Background: There are safety concerns regarding the use of anticholinergics in the COPD patient population. The purpose of this review was to evaluate the cardiovascular risk of regular use of inhaled tiotropium bromide in patients with COPD of any severity.
Methods: Systematic searches were conducted in MEDLINE, EMBASE, the Cochrane Controlled Trials Register, manufactures' trial register, and FDA databases, without language restriction. Primary outcomes were a composite of major adverse cardiovascular events, cardiovascular mortality, and nonfatal myocardial infarction (MI) or stroke during the treatment period. Relative risks (RR) were estimated using fixed-effects models and statistical heterogeneity was estimated with the I2 statistic.
Results: Nineteen randomized controlled trials (18,111 participants) were selected. There was no difference in the incidence of adverse cardiovascular events (RR=0.96; 95% CI, 0.82-1.12, I2=6%). Among individual components of the composite outcome, tiotropium did not significantly increase the risk of cardiovascular death (RR=0.93; 95% CI, 0.73-1.20, I2=1%), nonfatal MI (RR=0.84; 95% CI, 0.64-1.09, I2=0%), and nonfatal stroke (RR=1.04; 95% CI, 0.78-1.39, I2=0%). A smoking history of > or = 55 pack-years presented a trend to a higher rate of cardiovascular adverse events in patients receiving tiotropium.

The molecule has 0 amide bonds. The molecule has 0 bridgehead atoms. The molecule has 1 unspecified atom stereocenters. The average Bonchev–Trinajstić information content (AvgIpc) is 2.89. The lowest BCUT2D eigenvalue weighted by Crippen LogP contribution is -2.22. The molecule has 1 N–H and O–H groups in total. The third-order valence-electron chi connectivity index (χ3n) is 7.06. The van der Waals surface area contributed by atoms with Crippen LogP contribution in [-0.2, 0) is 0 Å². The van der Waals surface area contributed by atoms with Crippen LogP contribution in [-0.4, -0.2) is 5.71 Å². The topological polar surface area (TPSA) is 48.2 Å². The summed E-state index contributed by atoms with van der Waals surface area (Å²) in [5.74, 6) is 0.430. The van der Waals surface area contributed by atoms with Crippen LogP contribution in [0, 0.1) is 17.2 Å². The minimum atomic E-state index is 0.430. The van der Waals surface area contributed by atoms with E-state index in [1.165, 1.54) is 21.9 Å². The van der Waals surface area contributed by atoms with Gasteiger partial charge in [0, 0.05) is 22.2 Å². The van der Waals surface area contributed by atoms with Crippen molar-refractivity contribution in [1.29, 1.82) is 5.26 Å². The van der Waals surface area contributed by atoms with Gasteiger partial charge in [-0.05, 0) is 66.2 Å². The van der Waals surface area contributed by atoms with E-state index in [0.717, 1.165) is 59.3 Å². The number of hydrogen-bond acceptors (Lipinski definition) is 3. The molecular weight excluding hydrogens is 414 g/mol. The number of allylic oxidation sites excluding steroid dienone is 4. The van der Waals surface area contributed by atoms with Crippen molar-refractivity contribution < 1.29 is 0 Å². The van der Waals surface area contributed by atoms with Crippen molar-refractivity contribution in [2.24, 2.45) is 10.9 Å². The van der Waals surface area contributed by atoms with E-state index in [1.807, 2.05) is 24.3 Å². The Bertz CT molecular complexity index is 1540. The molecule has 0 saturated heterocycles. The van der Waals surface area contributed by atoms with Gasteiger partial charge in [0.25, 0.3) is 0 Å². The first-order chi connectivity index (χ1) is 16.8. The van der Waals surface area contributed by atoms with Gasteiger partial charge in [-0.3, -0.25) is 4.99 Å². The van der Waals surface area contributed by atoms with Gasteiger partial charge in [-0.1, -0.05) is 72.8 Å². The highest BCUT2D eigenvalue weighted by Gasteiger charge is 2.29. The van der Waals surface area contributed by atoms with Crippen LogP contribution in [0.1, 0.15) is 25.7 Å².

Conclusions: Compared with control (placebo or salmeterol), tiotropium did not significantly increase the risk of adverse major cardiovascular events among COPD patients. Subgroup analysis suggested that smoking history can modify the risk of cardiovascular adverse events.